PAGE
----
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Issue 7, 2015
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A new perspective on catalytic dehydrogenation of ethylbenzene: the influence of side-reactions on catalytic performance

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Abstract

The dehydrogenation of ethylbenzene to styrene is a highly important industrial reaction and the focus of significant research in order to optimise the selectivity to styrene and minimise catalyst deactivation. The reaction itself is a complex network of parallel and consecutive processes including cracking, steam-reforming and reverse water-gas shift (RWGS) in addition to dehydrogenation. The goal of this investigation is to decouple the major processes occurring and analyse how side-reactions affect both the equilibrium of ethylbenzene dehydrogenation and the surface chemistry of the catalyst. Studies have employed a CrOx/Al2O3 catalyst and reactions have been conducted at 500, 600 and 700 °C. The catalyst and reaction have been investigated using elemental analysis, temperature programmed oxidation (TPO), temperature-programmed desorption (TPD), Raman spectroscopy, THz time-domain spectroscopy (THz-TDS), X-ray photoelectron spectroscopy (XPS), in situ infrared spectroscopy and on-line gas chromatography and mass spectrometry. The reaction profile shows an induction time corresponding to a cracking regime, followed by a dehydrogenation regime. The cracking period involves the activation of CrOx/Al2O3 catalysts for dehydrogenation activity through a number of processes: cracking of ethylbenzene over acid sites; coke deposition; reduction of chromium from Cr(VI) to Cr(III); steam reforming activity over the reduced catalyst; and reverse water-gas shift reaction. Each of these processes plays a critical role in the observed catalytic activity. Notably, the presence of CO2 evolved from the reduction of chromium by ethylbenzene and from the gasification of the deposited oxygen-functionalised coke results in the dehydrogenation reaction becoming partially oxidative, i.e. selectivity to styrene is enhanced by coupling of ethylbenzene dehydrogenation with the reverse water-gas shift reaction. Ethylbenzene cracking, coke gasification, steam-reforming and reverse water-gas shift determine the relative quantities of CO2, CO, H2 and H2O and hence affect the coupling of the reactions. Coke deposition during the cracking period lowers the catalyst acidity and may contribute to chromium reduction, hence diminishing the competition between acid and metal sites and favouring dehydrogenation activity.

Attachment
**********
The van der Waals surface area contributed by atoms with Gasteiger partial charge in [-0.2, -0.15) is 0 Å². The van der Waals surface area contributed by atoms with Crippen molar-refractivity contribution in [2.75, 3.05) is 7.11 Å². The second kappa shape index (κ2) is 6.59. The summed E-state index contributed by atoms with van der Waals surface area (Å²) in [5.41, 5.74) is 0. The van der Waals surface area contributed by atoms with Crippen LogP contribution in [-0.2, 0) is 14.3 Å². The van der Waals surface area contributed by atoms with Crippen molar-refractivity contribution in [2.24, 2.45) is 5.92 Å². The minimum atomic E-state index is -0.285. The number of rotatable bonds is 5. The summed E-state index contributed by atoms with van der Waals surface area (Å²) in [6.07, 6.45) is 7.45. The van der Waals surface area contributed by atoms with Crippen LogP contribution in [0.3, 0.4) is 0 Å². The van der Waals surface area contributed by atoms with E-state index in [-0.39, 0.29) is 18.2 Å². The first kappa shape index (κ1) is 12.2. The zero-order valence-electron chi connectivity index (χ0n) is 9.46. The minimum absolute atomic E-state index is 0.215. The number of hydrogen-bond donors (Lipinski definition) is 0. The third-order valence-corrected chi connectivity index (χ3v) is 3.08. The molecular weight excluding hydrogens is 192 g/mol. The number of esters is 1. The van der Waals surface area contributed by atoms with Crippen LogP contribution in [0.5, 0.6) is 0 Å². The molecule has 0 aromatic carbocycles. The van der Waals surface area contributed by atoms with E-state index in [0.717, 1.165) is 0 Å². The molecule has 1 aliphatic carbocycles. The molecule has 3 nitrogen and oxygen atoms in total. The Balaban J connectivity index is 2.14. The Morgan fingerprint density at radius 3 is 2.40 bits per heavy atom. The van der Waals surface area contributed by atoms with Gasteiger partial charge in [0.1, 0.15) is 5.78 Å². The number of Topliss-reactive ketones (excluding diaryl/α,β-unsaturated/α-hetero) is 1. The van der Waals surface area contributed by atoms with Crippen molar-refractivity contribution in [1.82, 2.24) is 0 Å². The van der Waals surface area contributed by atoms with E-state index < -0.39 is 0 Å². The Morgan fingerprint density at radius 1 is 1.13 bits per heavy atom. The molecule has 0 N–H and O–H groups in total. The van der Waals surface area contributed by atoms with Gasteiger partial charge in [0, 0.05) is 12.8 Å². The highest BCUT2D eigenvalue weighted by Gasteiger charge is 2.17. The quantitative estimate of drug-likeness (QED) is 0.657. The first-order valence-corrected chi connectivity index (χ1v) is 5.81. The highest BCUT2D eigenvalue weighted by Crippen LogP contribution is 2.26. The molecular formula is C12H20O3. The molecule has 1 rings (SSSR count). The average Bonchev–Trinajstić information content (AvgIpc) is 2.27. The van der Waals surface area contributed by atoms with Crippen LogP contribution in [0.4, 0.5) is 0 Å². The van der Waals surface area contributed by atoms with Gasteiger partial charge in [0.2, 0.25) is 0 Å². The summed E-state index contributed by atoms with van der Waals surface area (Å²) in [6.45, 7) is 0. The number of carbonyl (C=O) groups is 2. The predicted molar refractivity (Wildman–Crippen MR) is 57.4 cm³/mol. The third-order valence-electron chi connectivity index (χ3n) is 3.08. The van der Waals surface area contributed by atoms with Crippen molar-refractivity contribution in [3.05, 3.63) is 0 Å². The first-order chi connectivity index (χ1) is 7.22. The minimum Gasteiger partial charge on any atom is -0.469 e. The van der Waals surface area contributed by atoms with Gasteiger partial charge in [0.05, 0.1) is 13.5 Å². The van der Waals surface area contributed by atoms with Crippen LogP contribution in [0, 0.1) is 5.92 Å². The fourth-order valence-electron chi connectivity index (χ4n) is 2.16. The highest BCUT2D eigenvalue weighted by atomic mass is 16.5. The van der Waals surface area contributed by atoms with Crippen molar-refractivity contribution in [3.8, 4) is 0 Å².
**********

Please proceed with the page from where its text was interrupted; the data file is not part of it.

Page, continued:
Graphical abstract: A new perspective on catalytic dehydrogenation of ethylbenzene: the influence of side-reactions on catalytic performance

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Publication details

The article was received on 26 Mar 2015, accepted on 26 May 2015 and first published on 09 Jun 2015


Article type: Paper
DOI: 10.1039/C5CY00457H
Author version available: Download Author version (PDF)
Citation: Catal. Sci. Technol., 2015,5, 3782-3797
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    A new perspective on catalytic dehydrogenation of ethylbenzene: the influence of side-reactions on catalytic performance

    S. Gomez Sanz, L. McMillan, J. McGregor, J. A. Zeitler, N. Al-Yassir, S. Al-Khattaf and L. F. Gladden, Catal. Sci. Technol., 2015, 5, 3782
    DOI: 10.1039/C5CY00457H

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